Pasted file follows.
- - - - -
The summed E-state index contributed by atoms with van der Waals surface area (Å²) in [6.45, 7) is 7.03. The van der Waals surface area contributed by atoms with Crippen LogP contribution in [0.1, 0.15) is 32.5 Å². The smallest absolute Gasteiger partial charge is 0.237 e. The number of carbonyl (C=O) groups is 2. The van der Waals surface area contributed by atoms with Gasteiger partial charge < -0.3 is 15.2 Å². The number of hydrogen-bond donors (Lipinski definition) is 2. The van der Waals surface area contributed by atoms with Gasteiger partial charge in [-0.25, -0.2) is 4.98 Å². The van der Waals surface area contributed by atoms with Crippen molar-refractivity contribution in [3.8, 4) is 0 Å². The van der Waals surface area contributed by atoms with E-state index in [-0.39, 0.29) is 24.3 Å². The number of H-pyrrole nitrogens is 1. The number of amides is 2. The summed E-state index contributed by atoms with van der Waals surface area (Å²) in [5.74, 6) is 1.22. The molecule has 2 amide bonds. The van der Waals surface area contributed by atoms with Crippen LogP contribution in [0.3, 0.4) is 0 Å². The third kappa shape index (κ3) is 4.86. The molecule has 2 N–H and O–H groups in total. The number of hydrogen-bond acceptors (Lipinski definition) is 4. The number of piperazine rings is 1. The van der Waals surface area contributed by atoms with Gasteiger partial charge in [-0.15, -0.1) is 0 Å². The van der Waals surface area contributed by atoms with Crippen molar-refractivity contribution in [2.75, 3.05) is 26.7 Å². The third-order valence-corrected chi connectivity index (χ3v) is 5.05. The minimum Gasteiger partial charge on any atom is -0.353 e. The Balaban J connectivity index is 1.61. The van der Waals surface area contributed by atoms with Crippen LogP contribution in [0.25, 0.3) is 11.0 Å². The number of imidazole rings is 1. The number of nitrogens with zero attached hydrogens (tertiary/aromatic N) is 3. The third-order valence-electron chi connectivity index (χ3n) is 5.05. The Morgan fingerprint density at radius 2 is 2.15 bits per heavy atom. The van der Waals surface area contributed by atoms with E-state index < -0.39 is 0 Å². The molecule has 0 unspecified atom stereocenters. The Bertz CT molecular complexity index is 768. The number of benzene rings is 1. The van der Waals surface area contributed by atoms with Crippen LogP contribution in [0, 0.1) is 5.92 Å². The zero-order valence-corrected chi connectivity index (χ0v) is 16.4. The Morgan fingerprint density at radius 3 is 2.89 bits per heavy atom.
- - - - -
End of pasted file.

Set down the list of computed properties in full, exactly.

The summed E-state index contributed by atoms with van der Waals surface area (Å²) in [6.45, 7) is 7.03. The van der Waals surface area contributed by atoms with Crippen LogP contribution in [0.1, 0.15) is 32.5 Å². The smallest absolute Gasteiger partial charge is 0.237 e. The number of carbonyl (C=O) groups is 2. The van der Waals surface area contributed by atoms with Gasteiger partial charge < -0.3 is 15.2 Å². The number of hydrogen-bond donors (Lipinski definition) is 2. The van der Waals surface area contributed by atoms with Gasteiger partial charge in [-0.25, -0.2) is 4.98 Å². The van der Waals surface area contributed by atoms with Crippen molar-refractivity contribution in [3.8, 4) is 0 Å². The van der Waals surface area contributed by atoms with E-state index in [-0.39, 0.29) is 24.3 Å². The number of H-pyrrole nitrogens is 1. The number of amides is 2. The summed E-state index contributed by atoms with van der Waals surface area (Å²) in [5.74, 6) is 1.22. The molecule has 2 amide bonds. The van der Waals surface area contributed by atoms with Crippen LogP contribution in [0.3, 0.4) is 0 Å². The third kappa shape index (κ3) is 4.86. The molecule has 2 N–H and O–H groups in total. The number of hydrogen-bond acceptors (Lipinski definition) is 4. The number of piperazine rings is 1. The van der Waals surface area contributed by atoms with Gasteiger partial charge in [-0.15, -0.1) is 0 Å². The van der Waals surface area contributed by atoms with Crippen molar-refractivity contribution in [2.75, 3.05) is 26.7 Å². The third-order valence-corrected chi connectivity index (χ3v) is 5.05. The minimum Gasteiger partial charge on any atom is -0.353 e. The Balaban J connectivity index is 1.61. The van der Waals surface area contributed by atoms with Crippen LogP contribution in [0.25, 0.3) is 11.0 Å². The number of imidazole rings is 1. The number of nitrogens with zero attached hydrogens (tertiary/aromatic N) is 3. The third-order valence-electron chi connectivity index (χ3n) is 5.05. The Morgan fingerprint density at radius 2 is 2.15 bits per heavy atom. The van der Waals surface area contributed by atoms with E-state index < -0.39 is 0 Å². The molecule has 0 unspecified atom stereocenters. The Bertz CT molecular complexity index is 768. The number of benzene rings is 1. The van der Waals surface area contributed by atoms with Crippen LogP contribution in [0, 0.1) is 5.92 Å². The zero-order valence-corrected chi connectivity index (χ0v) is 16.4. The Morgan fingerprint density at radius 3 is 2.89 bits per heavy atom.